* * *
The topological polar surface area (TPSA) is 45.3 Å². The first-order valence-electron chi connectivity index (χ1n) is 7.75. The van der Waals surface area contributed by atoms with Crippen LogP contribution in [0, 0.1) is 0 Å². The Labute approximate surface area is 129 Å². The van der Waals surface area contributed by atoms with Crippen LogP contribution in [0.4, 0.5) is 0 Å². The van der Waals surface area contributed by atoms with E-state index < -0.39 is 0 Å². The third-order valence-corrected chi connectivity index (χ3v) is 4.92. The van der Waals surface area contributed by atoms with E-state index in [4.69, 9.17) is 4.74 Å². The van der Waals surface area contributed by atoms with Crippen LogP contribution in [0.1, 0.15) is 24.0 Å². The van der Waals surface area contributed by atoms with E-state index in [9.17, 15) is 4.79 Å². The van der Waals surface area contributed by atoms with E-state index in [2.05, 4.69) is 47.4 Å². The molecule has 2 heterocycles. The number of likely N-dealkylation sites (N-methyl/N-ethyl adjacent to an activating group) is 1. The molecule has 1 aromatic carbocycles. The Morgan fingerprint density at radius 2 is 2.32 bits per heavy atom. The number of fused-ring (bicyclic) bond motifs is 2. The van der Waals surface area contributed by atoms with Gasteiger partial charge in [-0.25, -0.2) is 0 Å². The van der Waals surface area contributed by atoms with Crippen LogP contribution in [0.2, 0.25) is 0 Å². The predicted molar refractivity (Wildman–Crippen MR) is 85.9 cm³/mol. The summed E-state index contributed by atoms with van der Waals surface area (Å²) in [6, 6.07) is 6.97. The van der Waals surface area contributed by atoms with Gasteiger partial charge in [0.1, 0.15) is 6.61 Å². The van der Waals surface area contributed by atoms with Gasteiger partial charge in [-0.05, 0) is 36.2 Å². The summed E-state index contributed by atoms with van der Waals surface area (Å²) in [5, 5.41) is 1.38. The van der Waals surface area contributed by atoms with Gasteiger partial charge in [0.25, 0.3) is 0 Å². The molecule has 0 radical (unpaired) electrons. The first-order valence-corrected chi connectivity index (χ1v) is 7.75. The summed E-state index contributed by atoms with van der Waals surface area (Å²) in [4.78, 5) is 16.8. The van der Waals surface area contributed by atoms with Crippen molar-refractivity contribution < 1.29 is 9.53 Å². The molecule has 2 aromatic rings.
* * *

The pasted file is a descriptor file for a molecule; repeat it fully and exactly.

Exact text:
The topological polar surface area (TPSA) is 45.3 Å². The first-order valence-electron chi connectivity index (χ1n) is 7.75. The van der Waals surface area contributed by atoms with Crippen LogP contribution in [0, 0.1) is 0 Å². The Labute approximate surface area is 129 Å². The van der Waals surface area contributed by atoms with Crippen LogP contribution in [0.4, 0.5) is 0 Å². The van der Waals surface area contributed by atoms with E-state index < -0.39 is 0 Å². The third-order valence-corrected chi connectivity index (χ3v) is 4.92. The van der Waals surface area contributed by atoms with E-state index in [4.69, 9.17) is 4.74 Å². The van der Waals surface area contributed by atoms with Crippen LogP contribution in [0.1, 0.15) is 24.0 Å². The van der Waals surface area contributed by atoms with E-state index in [9.17, 15) is 4.79 Å². The van der Waals surface area contributed by atoms with E-state index in [2.05, 4.69) is 47.4 Å². The molecule has 2 heterocycles. The number of likely N-dealkylation sites (N-methyl/N-ethyl adjacent to an activating group) is 1. The molecule has 1 aromatic carbocycles. The Morgan fingerprint density at radius 2 is 2.32 bits per heavy atom. The number of fused-ring (bicyclic) bond motifs is 2. The van der Waals surface area contributed by atoms with Gasteiger partial charge in [-0.25, -0.2) is 0 Å². The van der Waals surface area contributed by atoms with Crippen LogP contribution in [0.2, 0.25) is 0 Å². The predicted molar refractivity (Wildman–Crippen MR) is 85.9 cm³/mol. The summed E-state index contributed by atoms with van der Waals surface area (Å²) in [6, 6.07) is 6.97. The van der Waals surface area contributed by atoms with Gasteiger partial charge in [0.1, 0.15) is 6.61 Å². The van der Waals surface area contributed by atoms with Gasteiger partial charge in [-0.05, 0) is 36.2 Å². The summed E-state index contributed by atoms with van der Waals surface area (Å²) in [5, 5.41) is 1.38. The van der Waals surface area contributed by atoms with Gasteiger partial charge in [0.25, 0.3) is 0 Å². The molecule has 0 radical (unpaired) electrons. The first-order valence-corrected chi connectivity index (χ1v) is 7.75. The summed E-state index contributed by atoms with van der Waals surface area (Å²) in [4.78, 5) is 16.8. The van der Waals surface area contributed by atoms with Crippen molar-refractivity contribution < 1.29 is 9.53 Å². The molecule has 2 aromatic rings.